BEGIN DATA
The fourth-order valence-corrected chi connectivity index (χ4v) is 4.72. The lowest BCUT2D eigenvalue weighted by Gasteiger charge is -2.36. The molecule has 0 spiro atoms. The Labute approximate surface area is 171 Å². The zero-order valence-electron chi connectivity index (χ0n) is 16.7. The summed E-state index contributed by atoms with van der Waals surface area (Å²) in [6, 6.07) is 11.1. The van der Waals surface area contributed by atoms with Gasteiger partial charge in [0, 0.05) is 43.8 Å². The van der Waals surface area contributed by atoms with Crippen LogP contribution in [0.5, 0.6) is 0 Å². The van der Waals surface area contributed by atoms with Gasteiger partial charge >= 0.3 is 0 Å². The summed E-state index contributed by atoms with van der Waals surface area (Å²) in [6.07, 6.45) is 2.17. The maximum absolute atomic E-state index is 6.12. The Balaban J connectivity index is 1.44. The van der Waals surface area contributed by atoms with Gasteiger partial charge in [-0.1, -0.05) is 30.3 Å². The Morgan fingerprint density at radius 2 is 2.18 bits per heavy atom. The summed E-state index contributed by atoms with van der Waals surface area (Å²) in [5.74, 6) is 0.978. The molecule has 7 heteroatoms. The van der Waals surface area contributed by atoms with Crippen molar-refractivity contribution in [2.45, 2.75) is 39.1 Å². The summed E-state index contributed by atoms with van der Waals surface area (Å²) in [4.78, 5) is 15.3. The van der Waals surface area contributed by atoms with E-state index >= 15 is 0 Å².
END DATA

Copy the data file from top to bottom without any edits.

The fourth-order valence-corrected chi connectivity index (χ4v) is 4.72. The lowest BCUT2D eigenvalue weighted by Gasteiger charge is -2.36. The molecule has 0 spiro atoms. The Labute approximate surface area is 171 Å². The zero-order valence-electron chi connectivity index (χ0n) is 16.7. The summed E-state index contributed by atoms with van der Waals surface area (Å²) in [6, 6.07) is 11.1. The van der Waals surface area contributed by atoms with Gasteiger partial charge in [0, 0.05) is 43.8 Å². The van der Waals surface area contributed by atoms with Crippen LogP contribution in [0.5, 0.6) is 0 Å². The van der Waals surface area contributed by atoms with Gasteiger partial charge >= 0.3 is 0 Å². The summed E-state index contributed by atoms with van der Waals surface area (Å²) in [6.07, 6.45) is 2.17. The maximum absolute atomic E-state index is 6.12. The Balaban J connectivity index is 1.44. The van der Waals surface area contributed by atoms with Gasteiger partial charge in [-0.1, -0.05) is 30.3 Å². The Morgan fingerprint density at radius 2 is 2.18 bits per heavy atom. The summed E-state index contributed by atoms with van der Waals surface area (Å²) in [5.74, 6) is 0.978. The molecule has 7 heteroatoms. The van der Waals surface area contributed by atoms with Crippen molar-refractivity contribution in [2.45, 2.75) is 39.1 Å². The summed E-state index contributed by atoms with van der Waals surface area (Å²) in [4.78, 5) is 15.3. The van der Waals surface area contributed by atoms with E-state index >= 15 is 0 Å².